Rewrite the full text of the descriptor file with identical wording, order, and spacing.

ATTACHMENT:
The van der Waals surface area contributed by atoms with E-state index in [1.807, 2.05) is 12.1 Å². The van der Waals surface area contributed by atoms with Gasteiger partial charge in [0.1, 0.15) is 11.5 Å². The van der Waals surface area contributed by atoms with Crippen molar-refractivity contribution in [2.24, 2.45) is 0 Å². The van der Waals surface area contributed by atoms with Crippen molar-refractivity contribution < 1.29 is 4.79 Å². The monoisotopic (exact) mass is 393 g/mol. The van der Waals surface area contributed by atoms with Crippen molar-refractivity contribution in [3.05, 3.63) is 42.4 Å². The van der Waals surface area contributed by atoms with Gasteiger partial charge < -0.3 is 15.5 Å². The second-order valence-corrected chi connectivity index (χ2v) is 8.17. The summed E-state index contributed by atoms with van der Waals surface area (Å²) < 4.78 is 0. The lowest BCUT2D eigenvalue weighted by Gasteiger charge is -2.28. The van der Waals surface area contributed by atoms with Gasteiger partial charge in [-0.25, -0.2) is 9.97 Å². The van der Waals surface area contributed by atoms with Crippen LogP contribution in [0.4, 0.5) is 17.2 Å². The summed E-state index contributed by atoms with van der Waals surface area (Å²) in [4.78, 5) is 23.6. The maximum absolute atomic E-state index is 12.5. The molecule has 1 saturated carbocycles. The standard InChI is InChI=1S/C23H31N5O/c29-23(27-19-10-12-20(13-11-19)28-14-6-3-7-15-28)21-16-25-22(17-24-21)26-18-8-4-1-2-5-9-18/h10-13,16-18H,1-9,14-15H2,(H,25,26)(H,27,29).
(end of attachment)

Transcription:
The van der Waals surface area contributed by atoms with E-state index in [1.807, 2.05) is 12.1 Å². The van der Waals surface area contributed by atoms with Gasteiger partial charge in [0.1, 0.15) is 11.5 Å². The van der Waals surface area contributed by atoms with Crippen molar-refractivity contribution in [2.24, 2.45) is 0 Å². The van der Waals surface area contributed by atoms with Crippen molar-refractivity contribution < 1.29 is 4.79 Å². The monoisotopic (exact) mass is 393 g/mol. The van der Waals surface area contributed by atoms with Crippen molar-refractivity contribution in [3.05, 3.63) is 42.4 Å². The van der Waals surface area contributed by atoms with Gasteiger partial charge < -0.3 is 15.5 Å². The second-order valence-corrected chi connectivity index (χ2v) is 8.17. The summed E-state index contributed by atoms with van der Waals surface area (Å²) < 4.78 is 0. The lowest BCUT2D eigenvalue weighted by Gasteiger charge is -2.28. The van der Waals surface area contributed by atoms with Gasteiger partial charge in [-0.25, -0.2) is 9.97 Å². The van der Waals surface area contributed by atoms with Crippen LogP contribution in [0.4, 0.5) is 17.2 Å². The summed E-state index contributed by atoms with van der Waals surface area (Å²) in [4.78, 5) is 23.6. The maximum absolute atomic E-state index is 12.5. The molecule has 1 saturated carbocycles. The standard InChI is InChI=1S/C23H31N5O/c29-23(27-19-10-12-20(13-11-19)28-14-6-3-7-15-28)21-16-25-22(17-24-21)26-18-8-4-1-2-5-9-18/h10-13,16-18H,1-9,14-15H2,(H,25,26)(H,27,29).